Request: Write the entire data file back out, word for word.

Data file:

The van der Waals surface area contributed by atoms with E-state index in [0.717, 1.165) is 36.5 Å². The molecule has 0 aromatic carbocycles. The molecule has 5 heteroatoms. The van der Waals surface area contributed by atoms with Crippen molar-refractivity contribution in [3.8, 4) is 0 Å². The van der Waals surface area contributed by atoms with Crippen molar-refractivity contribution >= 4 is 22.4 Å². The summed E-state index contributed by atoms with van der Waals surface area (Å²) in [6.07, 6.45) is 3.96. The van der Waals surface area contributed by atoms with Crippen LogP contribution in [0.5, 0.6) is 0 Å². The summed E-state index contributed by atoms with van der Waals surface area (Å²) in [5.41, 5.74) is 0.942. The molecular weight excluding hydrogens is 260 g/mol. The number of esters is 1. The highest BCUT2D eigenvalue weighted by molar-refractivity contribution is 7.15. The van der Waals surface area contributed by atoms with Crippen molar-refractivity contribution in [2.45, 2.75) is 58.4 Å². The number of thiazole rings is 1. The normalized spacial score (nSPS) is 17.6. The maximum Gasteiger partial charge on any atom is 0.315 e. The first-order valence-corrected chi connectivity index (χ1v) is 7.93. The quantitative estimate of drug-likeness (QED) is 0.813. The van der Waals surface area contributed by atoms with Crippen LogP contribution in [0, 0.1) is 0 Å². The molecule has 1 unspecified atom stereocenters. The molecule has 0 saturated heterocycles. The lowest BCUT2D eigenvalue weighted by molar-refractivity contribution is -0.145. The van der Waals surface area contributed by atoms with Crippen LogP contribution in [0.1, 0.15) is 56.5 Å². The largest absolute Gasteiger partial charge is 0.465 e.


The van der Waals surface area contributed by atoms with E-state index in [0.717, 1.165) is 36.5 Å². The molecule has 0 aromatic carbocycles. The molecule has 5 heteroatoms. The van der Waals surface area contributed by atoms with Crippen molar-refractivity contribution in [3.8, 4) is 0 Å². The van der Waals surface area contributed by atoms with Crippen molar-refractivity contribution >= 4 is 22.4 Å². The summed E-state index contributed by atoms with van der Waals surface area (Å²) in [6.07, 6.45) is 3.96. The van der Waals surface area contributed by atoms with Crippen LogP contribution in [0.5, 0.6) is 0 Å². The summed E-state index contributed by atoms with van der Waals surface area (Å²) in [5.41, 5.74) is 0.942. The molecular weight excluding hydrogens is 260 g/mol. The number of esters is 1. The highest BCUT2D eigenvalue weighted by molar-refractivity contribution is 7.15. The van der Waals surface area contributed by atoms with Crippen molar-refractivity contribution in [2.45, 2.75) is 58.4 Å². The number of thiazole rings is 1. The normalized spacial score (nSPS) is 17.6. The maximum Gasteiger partial charge on any atom is 0.315 e. The first-order valence-corrected chi connectivity index (χ1v) is 7.93. The quantitative estimate of drug-likeness (QED) is 0.813. The van der Waals surface area contributed by atoms with Crippen LogP contribution in [0, 0.1) is 0 Å². The molecule has 1 unspecified atom stereocenters. The molecule has 0 saturated heterocycles. The lowest BCUT2D eigenvalue weighted by molar-refractivity contribution is -0.145. The van der Waals surface area contributed by atoms with Crippen LogP contribution in [0.1, 0.15) is 56.5 Å². The largest absolute Gasteiger partial charge is 0.465 e.